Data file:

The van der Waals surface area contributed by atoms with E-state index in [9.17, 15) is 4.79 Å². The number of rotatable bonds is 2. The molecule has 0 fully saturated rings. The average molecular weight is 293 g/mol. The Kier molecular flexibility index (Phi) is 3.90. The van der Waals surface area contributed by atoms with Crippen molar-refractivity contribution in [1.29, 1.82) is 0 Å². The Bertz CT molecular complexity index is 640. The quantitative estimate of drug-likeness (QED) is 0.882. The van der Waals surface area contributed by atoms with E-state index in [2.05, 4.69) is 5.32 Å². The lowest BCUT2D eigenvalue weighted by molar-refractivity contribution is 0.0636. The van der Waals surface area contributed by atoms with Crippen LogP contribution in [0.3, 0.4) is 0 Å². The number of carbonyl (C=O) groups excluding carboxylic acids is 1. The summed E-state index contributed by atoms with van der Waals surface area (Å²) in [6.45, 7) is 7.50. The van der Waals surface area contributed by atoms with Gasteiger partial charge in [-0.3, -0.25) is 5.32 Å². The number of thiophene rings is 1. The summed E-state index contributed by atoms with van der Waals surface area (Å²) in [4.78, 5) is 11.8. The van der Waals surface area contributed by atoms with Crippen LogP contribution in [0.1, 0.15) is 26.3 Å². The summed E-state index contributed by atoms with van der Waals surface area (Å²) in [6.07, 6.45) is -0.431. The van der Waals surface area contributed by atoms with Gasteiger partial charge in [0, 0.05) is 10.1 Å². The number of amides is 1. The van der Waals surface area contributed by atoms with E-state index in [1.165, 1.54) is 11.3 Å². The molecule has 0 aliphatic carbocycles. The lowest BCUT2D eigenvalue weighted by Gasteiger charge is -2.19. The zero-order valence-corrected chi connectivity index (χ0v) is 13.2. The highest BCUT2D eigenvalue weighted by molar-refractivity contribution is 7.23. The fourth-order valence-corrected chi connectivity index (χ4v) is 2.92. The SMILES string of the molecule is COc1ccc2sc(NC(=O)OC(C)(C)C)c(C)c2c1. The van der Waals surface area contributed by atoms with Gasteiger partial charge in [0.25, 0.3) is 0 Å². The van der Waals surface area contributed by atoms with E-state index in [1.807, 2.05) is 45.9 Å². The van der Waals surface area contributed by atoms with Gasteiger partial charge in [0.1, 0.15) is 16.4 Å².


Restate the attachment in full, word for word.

The van der Waals surface area contributed by atoms with E-state index in [9.17, 15) is 4.79 Å². The number of rotatable bonds is 2. The molecule has 0 fully saturated rings. The average molecular weight is 293 g/mol. The Kier molecular flexibility index (Phi) is 3.90. The van der Waals surface area contributed by atoms with Crippen molar-refractivity contribution in [1.29, 1.82) is 0 Å². The Bertz CT molecular complexity index is 640. The quantitative estimate of drug-likeness (QED) is 0.882. The van der Waals surface area contributed by atoms with E-state index in [2.05, 4.69) is 5.32 Å². The lowest BCUT2D eigenvalue weighted by molar-refractivity contribution is 0.0636. The van der Waals surface area contributed by atoms with Crippen LogP contribution in [0.3, 0.4) is 0 Å². The number of carbonyl (C=O) groups excluding carboxylic acids is 1. The summed E-state index contributed by atoms with van der Waals surface area (Å²) in [6.45, 7) is 7.50. The van der Waals surface area contributed by atoms with Gasteiger partial charge in [-0.3, -0.25) is 5.32 Å². The number of thiophene rings is 1. The summed E-state index contributed by atoms with van der Waals surface area (Å²) in [4.78, 5) is 11.8. The van der Waals surface area contributed by atoms with Crippen LogP contribution in [0.1, 0.15) is 26.3 Å². The summed E-state index contributed by atoms with van der Waals surface area (Å²) in [6.07, 6.45) is -0.431. The van der Waals surface area contributed by atoms with Gasteiger partial charge in [0, 0.05) is 10.1 Å². The number of amides is 1. The van der Waals surface area contributed by atoms with E-state index in [1.165, 1.54) is 11.3 Å². The molecule has 0 aliphatic carbocycles. The lowest BCUT2D eigenvalue weighted by Gasteiger charge is -2.19. The zero-order valence-corrected chi connectivity index (χ0v) is 13.2. The highest BCUT2D eigenvalue weighted by molar-refractivity contribution is 7.23. The fourth-order valence-corrected chi connectivity index (χ4v) is 2.92. The SMILES string of the molecule is COc1ccc2sc(NC(=O)OC(C)(C)C)c(C)c2c1. The van der Waals surface area contributed by atoms with Gasteiger partial charge in [0.25, 0.3) is 0 Å². The van der Waals surface area contributed by atoms with E-state index in [1.807, 2.05) is 45.9 Å². The van der Waals surface area contributed by atoms with Gasteiger partial charge in [0.1, 0.15) is 16.4 Å².